The art world almost has a gun to people’s heads in the current climate, telling them to make work that is political, social, or about someone’s identity. Art is so much bigger than that. I’ve always separated art from the art world and from the art market. It’s something that’s really important for me to be able to do because art would otherwise be ruined for me. Art in a very pure, abstract form is worth fighting for. The art world is a social construct: At its best, it can be a supportive community of people and, at its worst, it has almost nothing to do with art and it’s just a social thing. The art market is a financial construct that’s barely real and completely laughable because it’s just so dark. I couldn’t sleep at the end of the day if I felt hypocritical about my work or if I was trying to say that the work was doing something or helping people in a way that it just wasn’t.
It’s very simple for me: Art in general is very meaningful to me and I feel like I am a defender of beauty and simplicity. In that sense, I have no problem letting go of the work, selling it, or having it be in the art world, because that meaning is already there for me, and it’s already very separate. Making a living of art is a huge surprise and privilege. I failed at almost everything else I’ve tried to do in my life, so I feel very lucky. But trying to mix that in with ethical questions gets very complicated very quickly. I have no problem selling work or making a living off of it, because I want to have a stable and good life, and I’m not going to apologize for that or say that I don’t want that. Because I definitely do.
It sounds like you have your own ethics around being honest about why you are making art and what it means to you, but it just does not align with the dominant discourse.
Art can help things in a very abstract way, but if you really wanted to help people, you could become a social worker. There are other jobs that you could do that would make 1,000 times more of an impact. My intention has always been to make work for myself. I seem to be non-functional in other endeavors that I’ve attempted in life. If there is a byproduct of other people enjoying the work and they want to buy it, then everyone wins.
The works on view at Société seem to draw on the colors of the forest fires. You are based in California. Is climate change something you were thinking about actively while making the works? How has life been during these past couple years with these annual disasters?
I don’t think any of the work I make is overtly a statement, but I think there are subtle things that leak, which happens when you are producing abstract visuals. The anxiety of living in the Western U.S. is ever-present. There’s anxiety about fires and lack of water. Fires affect the light here and the air quality and there are certain times when it’s impossible not to think about it. It definitely bleeds in, especially if I’m painting landscapes. I am also working with source images from the American West. I’m really interested in that aesthetic right now for many reasons. I am interested in the Wild West and the idea of America, freedom, and what that means and how that has changed so much in the last couple years. The show at Société was also loosely heaven and hell inspired, which also goes along with the idea of America and all the polarizing aspects of life here.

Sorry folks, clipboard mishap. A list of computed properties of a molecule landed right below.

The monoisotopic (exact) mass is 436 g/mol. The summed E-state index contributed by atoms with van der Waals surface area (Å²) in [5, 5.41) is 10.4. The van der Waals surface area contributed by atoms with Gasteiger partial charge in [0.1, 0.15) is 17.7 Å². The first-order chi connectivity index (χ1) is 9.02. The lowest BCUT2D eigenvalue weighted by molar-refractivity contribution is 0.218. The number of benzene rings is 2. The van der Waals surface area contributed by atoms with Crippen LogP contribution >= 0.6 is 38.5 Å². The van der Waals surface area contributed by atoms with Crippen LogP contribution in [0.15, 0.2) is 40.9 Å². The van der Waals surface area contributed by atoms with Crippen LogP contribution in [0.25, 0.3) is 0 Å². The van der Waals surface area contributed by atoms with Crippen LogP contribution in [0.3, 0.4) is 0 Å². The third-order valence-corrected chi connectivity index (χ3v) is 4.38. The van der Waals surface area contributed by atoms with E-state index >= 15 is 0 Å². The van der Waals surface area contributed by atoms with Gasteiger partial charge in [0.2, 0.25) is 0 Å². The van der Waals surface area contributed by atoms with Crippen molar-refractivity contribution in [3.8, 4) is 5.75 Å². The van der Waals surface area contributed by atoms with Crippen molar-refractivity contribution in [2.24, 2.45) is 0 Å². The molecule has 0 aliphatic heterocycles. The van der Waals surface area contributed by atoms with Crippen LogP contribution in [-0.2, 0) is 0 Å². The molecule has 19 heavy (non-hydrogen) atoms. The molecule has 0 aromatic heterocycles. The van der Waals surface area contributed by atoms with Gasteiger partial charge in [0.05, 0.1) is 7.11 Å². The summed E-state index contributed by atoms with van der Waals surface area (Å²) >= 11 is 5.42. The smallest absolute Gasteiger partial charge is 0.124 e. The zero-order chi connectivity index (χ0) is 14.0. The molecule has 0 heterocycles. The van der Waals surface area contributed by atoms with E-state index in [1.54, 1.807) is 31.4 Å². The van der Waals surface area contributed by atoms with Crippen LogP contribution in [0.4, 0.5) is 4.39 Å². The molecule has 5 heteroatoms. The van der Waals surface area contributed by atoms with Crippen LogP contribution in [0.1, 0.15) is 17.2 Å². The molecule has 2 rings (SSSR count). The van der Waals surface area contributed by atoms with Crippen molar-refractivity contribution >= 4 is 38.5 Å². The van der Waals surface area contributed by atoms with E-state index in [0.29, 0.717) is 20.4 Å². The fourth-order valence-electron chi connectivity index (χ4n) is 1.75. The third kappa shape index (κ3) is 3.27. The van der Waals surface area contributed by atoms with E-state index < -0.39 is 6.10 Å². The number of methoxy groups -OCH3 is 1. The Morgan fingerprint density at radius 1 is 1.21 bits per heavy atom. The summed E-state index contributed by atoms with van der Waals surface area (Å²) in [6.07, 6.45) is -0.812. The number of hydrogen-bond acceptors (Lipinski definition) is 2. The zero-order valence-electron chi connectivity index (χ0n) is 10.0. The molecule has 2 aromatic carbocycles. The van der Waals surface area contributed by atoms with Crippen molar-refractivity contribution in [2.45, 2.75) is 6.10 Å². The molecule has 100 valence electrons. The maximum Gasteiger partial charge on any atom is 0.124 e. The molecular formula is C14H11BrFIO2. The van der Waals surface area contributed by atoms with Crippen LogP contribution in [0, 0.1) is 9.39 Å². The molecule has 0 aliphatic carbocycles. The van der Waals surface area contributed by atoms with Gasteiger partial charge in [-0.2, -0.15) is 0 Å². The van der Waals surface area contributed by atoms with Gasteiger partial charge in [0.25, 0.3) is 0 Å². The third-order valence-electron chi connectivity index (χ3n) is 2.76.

Right. It feels like you’re surrounded on all sides: physically, mentally, virtually.
Yeah, but it’s fine. My quality of life is quite good. There are these constructs in people’s minds now. You can be as miserable as you want to be for many reasons, whether it’s politics or environmental issues, but at the end of the day, it can be somewhat a choice whether to be miserable.
How has a transforming internet changed the way you work?
I definitely use more of my own photos now in my paintings because it became harder to find interesting source material that wasn’t affected by algorithms, which make things boring. They’re just trying to push products for sale. I use Bing image search, which will bring up Blogspot images so you can sometimes get more interesting results. The way that I engage with the internet is very different now than it was like 15 years ago for many reasons. There are reasons that are out of my control, and then also I am a different person than I was 15 years ago, too.
Do you feel more attached to a certain era of the Internet?